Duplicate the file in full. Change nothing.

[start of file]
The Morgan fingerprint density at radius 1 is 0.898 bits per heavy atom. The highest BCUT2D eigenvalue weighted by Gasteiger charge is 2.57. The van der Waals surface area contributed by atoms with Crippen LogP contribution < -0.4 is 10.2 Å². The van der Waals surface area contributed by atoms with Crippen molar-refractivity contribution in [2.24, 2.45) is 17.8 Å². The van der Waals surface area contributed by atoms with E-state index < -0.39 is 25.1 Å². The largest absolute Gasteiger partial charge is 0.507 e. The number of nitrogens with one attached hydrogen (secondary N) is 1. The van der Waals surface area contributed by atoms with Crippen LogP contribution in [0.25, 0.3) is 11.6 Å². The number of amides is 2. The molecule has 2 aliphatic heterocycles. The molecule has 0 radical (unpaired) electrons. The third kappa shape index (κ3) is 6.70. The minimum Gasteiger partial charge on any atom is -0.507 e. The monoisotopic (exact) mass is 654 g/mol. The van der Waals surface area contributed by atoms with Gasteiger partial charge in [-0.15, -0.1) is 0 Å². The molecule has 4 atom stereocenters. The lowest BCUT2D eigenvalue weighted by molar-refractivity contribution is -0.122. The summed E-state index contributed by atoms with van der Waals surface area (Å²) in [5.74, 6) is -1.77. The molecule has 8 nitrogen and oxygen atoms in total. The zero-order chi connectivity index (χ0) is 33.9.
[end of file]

The Morgan fingerprint density at radius 1 is 0.898 bits per heavy atom. The highest BCUT2D eigenvalue weighted by Gasteiger charge is 2.57. The van der Waals surface area contributed by atoms with Crippen LogP contribution < -0.4 is 10.2 Å². The van der Waals surface area contributed by atoms with Crippen molar-refractivity contribution in [2.24, 2.45) is 17.8 Å². The van der Waals surface area contributed by atoms with E-state index < -0.39 is 25.1 Å². The largest absolute Gasteiger partial charge is 0.507 e. The number of nitrogens with one attached hydrogen (secondary N) is 1. The van der Waals surface area contributed by atoms with Crippen LogP contribution in [0.25, 0.3) is 11.6 Å². The number of amides is 2. The molecule has 2 aliphatic heterocycles. The molecule has 0 radical (unpaired) electrons. The third kappa shape index (κ3) is 6.70. The minimum Gasteiger partial charge on any atom is -0.507 e. The monoisotopic (exact) mass is 654 g/mol. The van der Waals surface area contributed by atoms with Gasteiger partial charge in [-0.15, -0.1) is 0 Å². The molecule has 4 atom stereocenters. The lowest BCUT2D eigenvalue weighted by molar-refractivity contribution is -0.122. The summed E-state index contributed by atoms with van der Waals surface area (Å²) in [5.74, 6) is -1.77. The molecule has 8 nitrogen and oxygen atoms in total. The zero-order chi connectivity index (χ0) is 33.9.